John C. Kirk (johnckirk) wrote,
John C. Kirk


I've now had my Brompton for a month, and I'm very happy with it. The only real problem is with the lights; I have a hub dynamo, and I can turn the lights on and off via a switch at the front. If they're off, they stay off. If I turn them on, the front light (white) only shines while I'm moving (not necessarily pedalling), but the back light (red) stays on until it runs out of charge, even if I turn the switch off at the front. As far as I can tell, this is deliberate, so that I don't "turn invisible" while I'm waiting at traffic lights, i.e. cars are less likely to run me over. However, there are two main snags:

a) When I fold up my bike and bring it indoors, people keep saying "You've left your lights on!" They mean well, and I appreciate the sentiment, but it gets a bit boring to repeat this explanation several times.

b) When I was at the station recently, one of the staff asked me to turn my red light off while I was on the platform. That's a reasonable request, because apparently they use red lights to signal to train drivers, but I can't turn it off. The best I can do is just drape a glove over it.

Anyway, I need to take the bike in for its six week service soon, so I'll mention that in case the shop have any alternatives (e.g. a rear light with a separate switch).

More generally, I've been using it almost every day (Monday-Friday), so it's becoming part of my routine to replace bus journeys. The weather's obviously getting a bit colder, but I stay warm by cycling, so that's not a problem. I have to say, it is quite satisfying to overtake a long line of cars while I'm going uphill! Also, my weight has dropped below 95kg in the last couple of days (the first time since Feb 2007), so I think the exercise is doing me good.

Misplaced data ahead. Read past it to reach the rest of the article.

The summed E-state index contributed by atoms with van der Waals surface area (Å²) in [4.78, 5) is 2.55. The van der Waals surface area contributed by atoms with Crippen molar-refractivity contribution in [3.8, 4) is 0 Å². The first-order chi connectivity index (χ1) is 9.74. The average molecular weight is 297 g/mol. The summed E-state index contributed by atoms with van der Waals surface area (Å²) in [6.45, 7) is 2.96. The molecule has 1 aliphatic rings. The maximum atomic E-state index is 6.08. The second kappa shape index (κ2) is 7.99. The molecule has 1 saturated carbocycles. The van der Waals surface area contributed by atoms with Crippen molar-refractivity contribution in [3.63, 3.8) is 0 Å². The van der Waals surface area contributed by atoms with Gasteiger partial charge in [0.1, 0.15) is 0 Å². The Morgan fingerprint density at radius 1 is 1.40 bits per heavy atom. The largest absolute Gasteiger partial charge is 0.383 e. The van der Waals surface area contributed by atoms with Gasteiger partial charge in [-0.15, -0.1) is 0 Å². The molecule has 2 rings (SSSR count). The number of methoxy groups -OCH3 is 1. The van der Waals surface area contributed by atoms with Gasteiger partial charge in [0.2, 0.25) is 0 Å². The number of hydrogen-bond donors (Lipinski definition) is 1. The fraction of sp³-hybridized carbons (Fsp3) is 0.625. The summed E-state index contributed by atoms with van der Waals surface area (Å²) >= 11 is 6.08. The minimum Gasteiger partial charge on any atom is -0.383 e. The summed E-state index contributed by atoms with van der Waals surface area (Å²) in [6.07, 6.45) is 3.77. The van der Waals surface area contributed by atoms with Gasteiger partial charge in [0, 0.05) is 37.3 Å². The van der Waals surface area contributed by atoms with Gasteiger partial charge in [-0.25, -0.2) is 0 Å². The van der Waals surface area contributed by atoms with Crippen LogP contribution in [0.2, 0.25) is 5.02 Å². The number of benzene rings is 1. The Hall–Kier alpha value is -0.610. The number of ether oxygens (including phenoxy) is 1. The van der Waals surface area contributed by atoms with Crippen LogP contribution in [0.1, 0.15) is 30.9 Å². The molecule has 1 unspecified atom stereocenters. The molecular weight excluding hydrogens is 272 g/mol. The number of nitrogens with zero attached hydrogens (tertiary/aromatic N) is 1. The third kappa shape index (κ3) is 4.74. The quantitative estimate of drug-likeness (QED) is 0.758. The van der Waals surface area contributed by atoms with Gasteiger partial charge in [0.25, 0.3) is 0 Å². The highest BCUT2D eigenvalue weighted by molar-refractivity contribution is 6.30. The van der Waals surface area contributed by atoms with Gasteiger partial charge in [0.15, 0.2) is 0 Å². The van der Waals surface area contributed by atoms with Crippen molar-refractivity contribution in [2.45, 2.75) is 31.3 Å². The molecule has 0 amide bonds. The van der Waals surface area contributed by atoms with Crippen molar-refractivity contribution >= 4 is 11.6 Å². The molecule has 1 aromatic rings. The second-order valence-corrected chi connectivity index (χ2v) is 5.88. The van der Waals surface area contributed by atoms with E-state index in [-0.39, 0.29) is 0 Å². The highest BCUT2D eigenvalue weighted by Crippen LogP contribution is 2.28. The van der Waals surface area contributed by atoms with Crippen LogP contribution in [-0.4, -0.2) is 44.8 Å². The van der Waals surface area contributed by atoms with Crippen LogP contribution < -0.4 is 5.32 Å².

In my regular commute, I'm only cycling for 10-15 minutes at each end (going to/from the railway station), so they're fairly short hops. Today I decided to extend that a bit, by cycling into central London after work to go to Gosh! (comic shop). I used JourneyPlanner to work out the route, and they estimated 49 minutes to cycle it (as opposed to an hour by bus/tube). Their route was 13km long (8 miles), but I simplified it a bit, e.g. sticking to main roads rather than going around loads of side roads, mainly so that I could actually remember it.

As it turned out, the journey took me 1 hour and 5 minutes; that's significant, because I arrived 5 minutes after the shop closed. Aargh! Although the sign said "Closed", there were still people inside, so I stuck my head round the door and asked whether I was too late. They recognised me, and kindly said that I could come in; in return, I just had a quick look on the shelves to see whether they had the specific TPBs that I was after, then took the monthly issues that they'd held under the counter for me, rather than having a leisurely browse. Along with my normal "pull list", they'd also put aside the first issue of "Sir Apropos of Nothing": it's written by Peter David, so they thought I might like it because I have two of his other comics on my regular list ("X-Factor" and "Fallen Angel"). This comic is actually a spin-off from a trilogy of novels that he wrote (which I've also bought), so I was quite happy with their initiative. I've said this before, but they provide excellent customer service, and that's why I still go there rather than shifting to a local shop.

After that, I cycled to Clapham Junction. According to JourneyPlanner, that's 8.5km (5 miles), which should take me 32 minutes on the bike. Again, I diverged from their route a bit, and it actually took me 45 minutes. That said, I was pretty tired by the end, so if I did that journey in isolation then it might be a bit quicker. I went past Westminster Abbey, then along Millbank (by the Thames); that's the way I used to go while I was studying at Kings (on the Strand), and it's quite a nice route.

In theory, I could have continued cycling home the rest of the way from Clapham Junction, but that's another 15km (9 miles), so I took the train and just did the usual short hop from the station back to my flat (mostly downhill). Anyway, I think that's a decent distance for the day, and I can now adjust the JourneyPlanner times with reasonable estimates of how long it will take me to get somewhere. Based on that, it wouldn't be practical for me to cycle the whole way to work (that would take me 2-3 hours each way), but I should get faster with practice.
Tags: comics, customer service, cycling

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